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The rights and dignity of the other

In the words of Prof. Rev. Dr John Langan SJ, a human right "is a right that a human person has simply by virtue of being (human), irrespective of his or her social status, cultural accomplishments, moral merits, religious beliefs, class memberships or cultural relationships.” 

Reflections on our deeper crisis

An article on an interesting subject? No, not this time. I can only write from the deep crisis situation we are in at present. There is nothing else that keeps me more busy than the question of how to live with the anxiety and fear of the coronavirus and what to make of it.

Promoting Peace Through Arts and Social Media

Creating art or poems is a way to reimagine the future, to build bridges and foster understanding, to develop empathy, to make friends, to express feelings, to build self-confidence, to learn how to be flexible and open-minded, to be exposed to different ideas and learn to listen to the views of others, to work collaboratively. These are all attributes that can help to promote peace.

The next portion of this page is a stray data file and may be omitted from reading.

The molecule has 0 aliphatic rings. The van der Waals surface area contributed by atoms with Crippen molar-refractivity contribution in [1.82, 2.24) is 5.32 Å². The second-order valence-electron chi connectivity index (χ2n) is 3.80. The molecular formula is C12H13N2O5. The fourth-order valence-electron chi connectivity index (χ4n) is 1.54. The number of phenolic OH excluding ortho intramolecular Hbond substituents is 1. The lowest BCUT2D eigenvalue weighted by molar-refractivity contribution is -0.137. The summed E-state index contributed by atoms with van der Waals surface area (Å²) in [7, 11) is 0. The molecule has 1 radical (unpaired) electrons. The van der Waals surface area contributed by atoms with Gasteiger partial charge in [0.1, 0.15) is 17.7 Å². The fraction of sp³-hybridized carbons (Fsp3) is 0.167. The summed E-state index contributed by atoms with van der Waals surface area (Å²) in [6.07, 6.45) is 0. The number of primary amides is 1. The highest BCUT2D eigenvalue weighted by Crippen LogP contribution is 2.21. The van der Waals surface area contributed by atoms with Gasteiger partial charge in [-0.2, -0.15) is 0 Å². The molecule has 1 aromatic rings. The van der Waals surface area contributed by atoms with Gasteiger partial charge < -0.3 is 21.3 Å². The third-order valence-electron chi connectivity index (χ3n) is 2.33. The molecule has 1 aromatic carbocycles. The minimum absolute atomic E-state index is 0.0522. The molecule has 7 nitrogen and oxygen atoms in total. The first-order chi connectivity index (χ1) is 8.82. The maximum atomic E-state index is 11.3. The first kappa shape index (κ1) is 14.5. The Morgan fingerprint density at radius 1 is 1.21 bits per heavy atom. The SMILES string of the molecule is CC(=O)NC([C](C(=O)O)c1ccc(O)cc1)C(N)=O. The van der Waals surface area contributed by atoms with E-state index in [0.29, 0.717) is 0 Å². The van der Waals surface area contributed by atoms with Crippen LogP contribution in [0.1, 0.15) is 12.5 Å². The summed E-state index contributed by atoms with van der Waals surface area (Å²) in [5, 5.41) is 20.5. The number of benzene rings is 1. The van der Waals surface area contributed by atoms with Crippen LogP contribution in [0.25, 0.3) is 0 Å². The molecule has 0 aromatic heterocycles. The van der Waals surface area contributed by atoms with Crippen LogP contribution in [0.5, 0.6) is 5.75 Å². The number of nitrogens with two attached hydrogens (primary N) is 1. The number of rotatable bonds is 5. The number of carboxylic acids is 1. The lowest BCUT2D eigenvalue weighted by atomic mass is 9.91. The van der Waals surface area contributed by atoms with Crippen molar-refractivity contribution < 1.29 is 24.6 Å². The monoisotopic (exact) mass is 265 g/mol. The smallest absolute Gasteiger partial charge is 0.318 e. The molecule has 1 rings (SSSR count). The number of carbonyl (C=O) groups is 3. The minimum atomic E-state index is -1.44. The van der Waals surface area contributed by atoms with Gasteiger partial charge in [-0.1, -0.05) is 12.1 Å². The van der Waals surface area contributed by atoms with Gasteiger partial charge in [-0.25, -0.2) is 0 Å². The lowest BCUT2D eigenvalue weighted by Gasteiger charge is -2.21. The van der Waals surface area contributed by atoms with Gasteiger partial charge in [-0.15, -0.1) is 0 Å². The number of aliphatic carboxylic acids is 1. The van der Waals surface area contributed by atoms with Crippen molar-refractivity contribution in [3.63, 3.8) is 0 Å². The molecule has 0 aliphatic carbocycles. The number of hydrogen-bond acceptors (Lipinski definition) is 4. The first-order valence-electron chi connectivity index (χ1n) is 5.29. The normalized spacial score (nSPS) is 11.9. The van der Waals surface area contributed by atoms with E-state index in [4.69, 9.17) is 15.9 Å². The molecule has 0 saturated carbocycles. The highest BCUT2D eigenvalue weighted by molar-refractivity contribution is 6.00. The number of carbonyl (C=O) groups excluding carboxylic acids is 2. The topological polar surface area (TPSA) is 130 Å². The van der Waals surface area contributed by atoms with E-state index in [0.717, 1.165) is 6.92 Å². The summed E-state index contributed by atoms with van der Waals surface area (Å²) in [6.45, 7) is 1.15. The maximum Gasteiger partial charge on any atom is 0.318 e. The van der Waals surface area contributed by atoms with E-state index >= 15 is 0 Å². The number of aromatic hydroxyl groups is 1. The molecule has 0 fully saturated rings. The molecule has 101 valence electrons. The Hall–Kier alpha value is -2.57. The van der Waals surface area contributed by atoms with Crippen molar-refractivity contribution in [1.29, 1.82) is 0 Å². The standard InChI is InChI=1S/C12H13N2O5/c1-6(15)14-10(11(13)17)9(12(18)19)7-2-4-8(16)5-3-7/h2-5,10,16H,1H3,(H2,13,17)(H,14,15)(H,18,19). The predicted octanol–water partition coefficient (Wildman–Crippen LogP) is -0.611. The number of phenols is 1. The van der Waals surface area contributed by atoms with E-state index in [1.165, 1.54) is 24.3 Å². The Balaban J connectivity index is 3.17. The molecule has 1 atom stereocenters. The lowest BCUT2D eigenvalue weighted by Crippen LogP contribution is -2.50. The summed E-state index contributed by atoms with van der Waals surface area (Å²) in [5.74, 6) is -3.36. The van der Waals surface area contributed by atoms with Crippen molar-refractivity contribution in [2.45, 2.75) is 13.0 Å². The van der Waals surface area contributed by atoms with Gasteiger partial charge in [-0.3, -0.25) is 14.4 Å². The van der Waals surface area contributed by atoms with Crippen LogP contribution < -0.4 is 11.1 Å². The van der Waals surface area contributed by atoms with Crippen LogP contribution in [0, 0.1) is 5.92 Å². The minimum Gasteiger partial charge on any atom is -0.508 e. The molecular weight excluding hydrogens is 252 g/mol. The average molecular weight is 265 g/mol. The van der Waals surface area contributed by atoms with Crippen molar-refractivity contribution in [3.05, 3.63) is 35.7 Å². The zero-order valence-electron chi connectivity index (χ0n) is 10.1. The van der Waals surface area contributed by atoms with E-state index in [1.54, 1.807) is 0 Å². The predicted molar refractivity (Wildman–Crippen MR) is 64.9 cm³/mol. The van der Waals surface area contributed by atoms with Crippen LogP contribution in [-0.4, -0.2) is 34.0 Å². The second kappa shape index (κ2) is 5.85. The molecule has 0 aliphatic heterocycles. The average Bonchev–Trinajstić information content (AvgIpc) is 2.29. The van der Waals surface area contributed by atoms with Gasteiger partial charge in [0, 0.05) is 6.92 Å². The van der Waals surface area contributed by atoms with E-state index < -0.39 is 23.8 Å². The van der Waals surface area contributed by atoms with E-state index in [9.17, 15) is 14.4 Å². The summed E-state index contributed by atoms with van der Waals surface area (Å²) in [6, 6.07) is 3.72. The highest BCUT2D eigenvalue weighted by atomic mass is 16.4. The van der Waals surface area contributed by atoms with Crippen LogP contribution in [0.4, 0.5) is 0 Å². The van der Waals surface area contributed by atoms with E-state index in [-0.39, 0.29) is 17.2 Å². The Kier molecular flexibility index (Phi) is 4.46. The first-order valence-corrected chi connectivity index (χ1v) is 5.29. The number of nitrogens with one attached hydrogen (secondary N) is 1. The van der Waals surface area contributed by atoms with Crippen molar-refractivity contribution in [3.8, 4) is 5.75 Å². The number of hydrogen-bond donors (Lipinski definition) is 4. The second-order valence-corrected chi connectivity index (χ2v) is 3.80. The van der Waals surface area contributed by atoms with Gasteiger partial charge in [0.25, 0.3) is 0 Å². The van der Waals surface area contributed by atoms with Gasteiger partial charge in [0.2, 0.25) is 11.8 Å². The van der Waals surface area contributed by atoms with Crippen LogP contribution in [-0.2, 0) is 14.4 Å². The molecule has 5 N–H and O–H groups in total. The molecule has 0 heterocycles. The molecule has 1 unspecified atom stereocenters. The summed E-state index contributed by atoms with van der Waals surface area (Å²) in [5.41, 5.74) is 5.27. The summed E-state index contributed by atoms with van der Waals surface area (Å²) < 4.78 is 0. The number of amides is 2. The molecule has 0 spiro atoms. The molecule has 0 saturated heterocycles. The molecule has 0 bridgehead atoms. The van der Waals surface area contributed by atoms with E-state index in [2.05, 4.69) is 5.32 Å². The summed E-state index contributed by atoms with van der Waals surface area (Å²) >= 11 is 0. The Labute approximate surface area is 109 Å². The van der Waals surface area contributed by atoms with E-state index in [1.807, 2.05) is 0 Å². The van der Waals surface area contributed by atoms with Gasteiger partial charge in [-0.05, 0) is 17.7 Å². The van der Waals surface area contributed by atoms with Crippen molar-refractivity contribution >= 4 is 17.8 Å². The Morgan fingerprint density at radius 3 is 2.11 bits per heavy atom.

To communicate beyond words. It is spelled love.

Looking back on a week of grief. A week full of sorrow, tears, loss and anger.
A week of grief that began with the air disaster in Ethiopia, when the life of our colleague Rev. Norman Tendis was taken too early. A question that surfaces: Why? Why this air crash, involving leading climate experts on their way to the UN climate meeting in Nairobi? So many dead and missing. So much grief.

Bethlehem shepherds, water shortage and trees of hope

This Christmas Season I will have concrete places in my mind when I listen to the story of the shepherds in the fields of Bethlehem. I will think of the Bedouin community in Suyica, near Yatta, a Palestinian city in the West Bank. They live in tents and in caves because they are not allowed to build houses. Together with about 20 Methodists from around the globe representing the World Methodist Council, we visited them in October.

Is there any room for talk of transition in the Christian message?

These days everyone uses the words “change” or “transformation” yet they are used to describe very different things. The French president Emmanuel Macron speaks of the transformation of the French economy through the liberalisation of labour laws, and in his book “India Transformed” Rakesh Mohan describes the benefits achieved by 25 years of neo-liberalism. So what do church-related aid organisations like Action de Carême, Pain pour le prochain and Etre partenaires mean when they use the word “transition”? Is this concept really part of the Christian message?

Sowing Peace

I recently attended the conference on ‘Interreligious dialogue for peace: Promoting Peaceful coexistence and common citizenship’ organized by KAICIID in Vienna on the 26 and 27 of February. The conference brought together some high profile religious leaders (predominantly but not exclusively from the Christian and Muslim faiths) who spoke with a united voice for social cohesion, peaceful coexistence and respect for religious diversity.

My first Confucian-Christian dialogue